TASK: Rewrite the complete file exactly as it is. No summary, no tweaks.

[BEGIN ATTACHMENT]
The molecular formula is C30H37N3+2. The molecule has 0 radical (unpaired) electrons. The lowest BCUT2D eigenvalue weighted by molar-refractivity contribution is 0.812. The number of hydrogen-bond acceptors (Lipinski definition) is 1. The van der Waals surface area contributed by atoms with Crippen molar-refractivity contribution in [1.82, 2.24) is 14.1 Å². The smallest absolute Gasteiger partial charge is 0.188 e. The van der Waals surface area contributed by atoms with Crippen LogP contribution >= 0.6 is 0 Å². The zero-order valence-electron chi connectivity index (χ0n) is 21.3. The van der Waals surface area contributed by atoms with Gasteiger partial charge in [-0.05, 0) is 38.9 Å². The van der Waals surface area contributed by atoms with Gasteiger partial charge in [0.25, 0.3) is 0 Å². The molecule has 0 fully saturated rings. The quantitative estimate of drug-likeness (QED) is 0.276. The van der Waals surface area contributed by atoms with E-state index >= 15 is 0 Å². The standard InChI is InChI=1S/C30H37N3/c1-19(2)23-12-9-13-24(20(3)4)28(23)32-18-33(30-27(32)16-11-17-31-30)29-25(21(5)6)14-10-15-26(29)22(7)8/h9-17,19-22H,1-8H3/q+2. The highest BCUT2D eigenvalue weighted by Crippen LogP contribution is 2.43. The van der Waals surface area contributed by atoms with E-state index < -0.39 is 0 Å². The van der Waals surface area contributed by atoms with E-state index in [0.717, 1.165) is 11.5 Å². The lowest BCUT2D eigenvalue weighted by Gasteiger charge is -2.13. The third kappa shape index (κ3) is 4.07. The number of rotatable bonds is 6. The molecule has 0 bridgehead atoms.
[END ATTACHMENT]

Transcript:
The molecular formula is C30H37N3+2. The molecule has 0 radical (unpaired) electrons. The lowest BCUT2D eigenvalue weighted by molar-refractivity contribution is 0.812. The number of hydrogen-bond acceptors (Lipinski definition) is 1. The van der Waals surface area contributed by atoms with Crippen molar-refractivity contribution in [1.82, 2.24) is 14.1 Å². The smallest absolute Gasteiger partial charge is 0.188 e. The van der Waals surface area contributed by atoms with Crippen LogP contribution >= 0.6 is 0 Å². The zero-order valence-electron chi connectivity index (χ0n) is 21.3. The van der Waals surface area contributed by atoms with Gasteiger partial charge in [-0.05, 0) is 38.9 Å². The van der Waals surface area contributed by atoms with Gasteiger partial charge in [0.25, 0.3) is 0 Å². The molecule has 0 fully saturated rings. The quantitative estimate of drug-likeness (QED) is 0.276. The van der Waals surface area contributed by atoms with E-state index >= 15 is 0 Å². The standard InChI is InChI=1S/C30H37N3/c1-19(2)23-12-9-13-24(20(3)4)28(23)32-18-33(30-27(32)16-11-17-31-30)29-25(21(5)6)14-10-15-26(29)22(7)8/h9-17,19-22H,1-8H3/q+2. The highest BCUT2D eigenvalue weighted by Crippen LogP contribution is 2.43. The van der Waals surface area contributed by atoms with E-state index < -0.39 is 0 Å². The van der Waals surface area contributed by atoms with E-state index in [0.717, 1.165) is 11.5 Å². The lowest BCUT2D eigenvalue weighted by Gasteiger charge is -2.13. The third kappa shape index (κ3) is 4.07. The number of rotatable bonds is 6. The molecule has 0 bridgehead atoms.